Developer: Polar Bear Farm Ltd
Price: $4.99
Version Reviewed: 1.5

iPhone Integration Rating: ★★★★☆
User Interface Rating: ★★★★☆
Re-use / Replay Value Rating: ★★★☆☆

Overall Rating: ★★★½☆

Note Pad is a text editor. It gives you the ability to quickly and easily create simple text notes and store them in either standard or smart folders. While standard folders only show the notes that were specifically saved into them, smart folders can either use a list of keywords associated with the smart folder or the locations embedded into notes to automatically populate their contents. This allows you to create multiple views into the notes stored within Note Pad and help you organize your notes.

At this point in the iPhone’s life there are a host of note taking apps. There’s the one built into the iPhone, of course, but there are plenty of others too, including heavyweights like Appigo Notebook and Textguru. While Note Pad offers a smaller set of features than those examples, it does allow wifi sync to your Mac or PC, but it’s real claim to fame is smart folders.

There are two kinds of smart folders: Smart Keyword and Smart Location. Smart Keyword folders allow you to specify a list of space delimited keywords, such as “2008 omaha springfield,” for instance, that only populate with notes that contain one or more of those keywords. Smart Location folders only populate with notes created within a certain distance of the current location.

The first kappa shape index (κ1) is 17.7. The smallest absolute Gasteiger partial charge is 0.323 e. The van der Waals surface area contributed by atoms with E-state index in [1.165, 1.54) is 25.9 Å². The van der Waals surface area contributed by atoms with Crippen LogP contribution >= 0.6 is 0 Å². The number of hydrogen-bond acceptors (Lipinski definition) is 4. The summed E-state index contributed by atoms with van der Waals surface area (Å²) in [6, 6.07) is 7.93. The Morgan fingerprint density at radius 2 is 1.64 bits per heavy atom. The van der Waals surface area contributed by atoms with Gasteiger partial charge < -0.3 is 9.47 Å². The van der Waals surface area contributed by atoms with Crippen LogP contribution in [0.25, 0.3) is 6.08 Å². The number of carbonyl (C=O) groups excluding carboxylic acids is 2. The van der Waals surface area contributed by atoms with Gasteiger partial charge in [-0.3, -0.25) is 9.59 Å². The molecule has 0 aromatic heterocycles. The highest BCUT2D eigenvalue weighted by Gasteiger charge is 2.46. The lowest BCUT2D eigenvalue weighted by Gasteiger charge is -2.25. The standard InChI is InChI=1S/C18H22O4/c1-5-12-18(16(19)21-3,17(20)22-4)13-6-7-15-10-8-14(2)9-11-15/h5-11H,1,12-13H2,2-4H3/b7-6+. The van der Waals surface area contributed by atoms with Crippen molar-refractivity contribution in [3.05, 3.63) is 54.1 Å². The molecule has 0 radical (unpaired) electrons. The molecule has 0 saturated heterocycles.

In addition to creating your own folders, Note Pad also has a built-in All Notes folder. Folders can’t be nested like they can in TextGuru, but a search field in each folder allows you to quickly display only those notes that match your search criteria. The list updates as you type, which makes finding notes very efficient. You can shake your iPhone to create new notes, and when you choose to save a new note it can be saved into either the All Notes or any other standard folder. Notes can be e-mailed or synced to your PC (Mac OS X/Windows) and can be easily moved from one folder to another.

The Windows version of the synchronization program, which is simply named Sync, is the only one I’ve tested with, and it works reasonably well. The iPhone app gives you a pass code, which you type into the Windows program, and that links the two together. You can then synchronize all notes to your PC. You can also edit or create new notes in the Windows program, although the notes do not appear to be stored in the PC’s file system as standard text files and are only accessible via the Sync program’s extremely limited user interface.

Unfortunately, Note Pad doesn’t always work smoothly. Smart folders, for example, can be quite finicky. At least half of the time Smart Keyword folders don’t populate with any notes at all, and if you aren’t currently connected to the Internet, the app will crash when you tap on a Smart Location folder. There’s no way to edit the keywords or location distances associated with either type of smart folder, so if one doesn’t work correctly your only choice is to create a new one and delete the original.

Note Pad’s is a good app but is not without its faults. Its strength is that as a text editor it lets you store notes in standard and/or smart folders. The synchronization software, while limited, does let you back up notes to your PC, which is a very important option. There are better note taking apps, though, such as Appigo Notebook or TextGuru, that offer richer feature sets and tend to be more stable. They have excellent sync options too, and offer a better value than does Note Pad.

Posted in: iPhone Apps and Games, Productivity, Reviews

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